The job market is always evolving. If you’ve been working for more than a decade, then there are people doing jobs today that didn’t even exist when you started your career. It works in the opposite direction too, people are working in roles today that simply won’t exist within a generation.
This isn’t a new phenomenon, countless professions were once vital to the economy but are now no longer needed. Before the advent of alarm clocks and double-glazing, workers would be awoken every morning by a “knocker-up” who would go from street to street, knocking on doors and shouting to get people to wake up in time for work.
Whenever a profession like this is lost, the workers within it have a choice, they can either go on to find employment elsewhere or they can go into retirement. Usually, it will only be the older workers that can leave the job market, those that are younger will have to reskill and get a different job.
Since the industrial revolution, technology has been replacing people in a whole host of different roles. Today, that trend is not changing, it’s just that different jobs are now at risk. Recent research suggests that the odds of a driver being replaced by a robot sometime shortly is close to 100%.
It’s not all doom and gloom though. As technology does away with old jobs, it creates new ones, often in roles creating or serving the new machines.
In regard to the same, you can read about: 9 Places to Get Technology Degree!
This is why it has never been so important for workers to learn digital skills, even if they aren’t necessary for the work they currently do.
Skills for the Future
Learning digital skills like coding or digital marketing may not be particularly useful for a role on a factory assembly line, but they will come in handy if you want to transition into another job.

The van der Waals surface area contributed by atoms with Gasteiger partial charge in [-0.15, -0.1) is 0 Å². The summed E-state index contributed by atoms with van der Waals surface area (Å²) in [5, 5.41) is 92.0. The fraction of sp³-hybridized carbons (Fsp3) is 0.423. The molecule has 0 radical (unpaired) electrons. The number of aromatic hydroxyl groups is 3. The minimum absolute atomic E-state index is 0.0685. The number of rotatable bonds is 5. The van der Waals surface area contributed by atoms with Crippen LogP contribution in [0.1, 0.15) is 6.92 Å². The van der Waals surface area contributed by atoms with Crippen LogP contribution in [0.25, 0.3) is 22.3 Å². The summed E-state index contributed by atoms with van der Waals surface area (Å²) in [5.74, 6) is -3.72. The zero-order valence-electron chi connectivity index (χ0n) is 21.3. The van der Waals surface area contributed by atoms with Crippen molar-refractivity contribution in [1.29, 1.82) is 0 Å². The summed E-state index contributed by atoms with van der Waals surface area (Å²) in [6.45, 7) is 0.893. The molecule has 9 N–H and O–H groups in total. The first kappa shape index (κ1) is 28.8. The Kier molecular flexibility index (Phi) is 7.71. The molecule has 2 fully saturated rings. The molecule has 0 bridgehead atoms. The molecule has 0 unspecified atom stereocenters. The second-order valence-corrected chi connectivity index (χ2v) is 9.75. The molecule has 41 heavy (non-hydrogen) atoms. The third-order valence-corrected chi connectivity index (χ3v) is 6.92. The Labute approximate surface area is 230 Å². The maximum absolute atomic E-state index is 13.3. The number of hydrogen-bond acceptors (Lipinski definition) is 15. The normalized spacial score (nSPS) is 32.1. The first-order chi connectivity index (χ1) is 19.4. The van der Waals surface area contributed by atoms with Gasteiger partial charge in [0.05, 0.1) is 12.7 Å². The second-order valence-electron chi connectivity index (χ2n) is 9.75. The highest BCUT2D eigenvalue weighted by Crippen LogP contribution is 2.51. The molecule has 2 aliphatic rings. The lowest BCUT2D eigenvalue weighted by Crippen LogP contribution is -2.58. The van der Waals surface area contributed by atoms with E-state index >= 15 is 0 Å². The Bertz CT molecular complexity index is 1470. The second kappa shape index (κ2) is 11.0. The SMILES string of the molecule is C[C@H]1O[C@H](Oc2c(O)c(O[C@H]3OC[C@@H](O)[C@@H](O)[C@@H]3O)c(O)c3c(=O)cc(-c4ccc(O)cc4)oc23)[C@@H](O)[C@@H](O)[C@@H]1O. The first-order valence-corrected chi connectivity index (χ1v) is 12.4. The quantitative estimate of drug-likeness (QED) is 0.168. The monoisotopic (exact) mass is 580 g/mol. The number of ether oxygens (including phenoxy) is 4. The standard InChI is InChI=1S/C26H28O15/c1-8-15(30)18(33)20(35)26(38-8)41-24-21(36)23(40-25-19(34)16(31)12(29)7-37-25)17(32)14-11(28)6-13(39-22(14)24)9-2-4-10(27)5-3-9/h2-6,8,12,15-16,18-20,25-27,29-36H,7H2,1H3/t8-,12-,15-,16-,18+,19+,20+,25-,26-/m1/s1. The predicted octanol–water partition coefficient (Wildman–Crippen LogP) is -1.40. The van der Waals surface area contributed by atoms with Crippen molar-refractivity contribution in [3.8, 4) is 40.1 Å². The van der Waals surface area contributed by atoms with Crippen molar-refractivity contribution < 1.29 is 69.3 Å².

You might want to develop yourself now so that you can find a new job anyway, or you might enjoy the work you already do but want a safety net should the time come for a robot to step into your shoes.
Either way, learning digital skills could serve you well in the future when looking for a different job.
Digital Skills Are Transferable
Like many other skills, many digital ones are transferable to different tasks and job roles. This means that even if you learn how to use a particular type of software or how to code in one programming language today, you’ll be able to transfer much of this experience to a different application or language in the future.
This is because the basic concepts are the same. If you learn to understand variables and how to manipulate them in PHP, it will be easier for you to do the same in C++ or Java. Programming skills will make it easier for you to join a development team or even go it alone as a freelancer.
Similarly, knowing how to create complex spreadsheets in Microsoft Excel will give you a big head start if you have to learn how to use Google Workspace.
Most Jobs Will Require Digital Skills in the Future
Even if you don’t plan on getting a job as a programmer, a digital marketer, or an IT technician in the future, there’s a good chance you will still need digital skills for other jobs.
Those that work in construction use computers to access drawings, update models and even operate some machinery, so they need the skills to operate these applications and devices.
Almost every office job in the world requires you to use a computer, as do many jobs you may not have considered, such as truck driver, police officer, firefighter, and courier. This is because, while a large portion of the role is physical, each employee still needs to interact with the organization’s management systems to update records, access information, and use specialist tools.
The prospect of jobs being lost to machines seems pretty scary, but it isn’t all doom and gloom. Those people that are agile and flexible enough to adapt to a changing jobs market will have little trouble finding a new career, even if it is completely different from what they did before. One way to stack the odds of this happening in your favor is to begin learning digital skills now.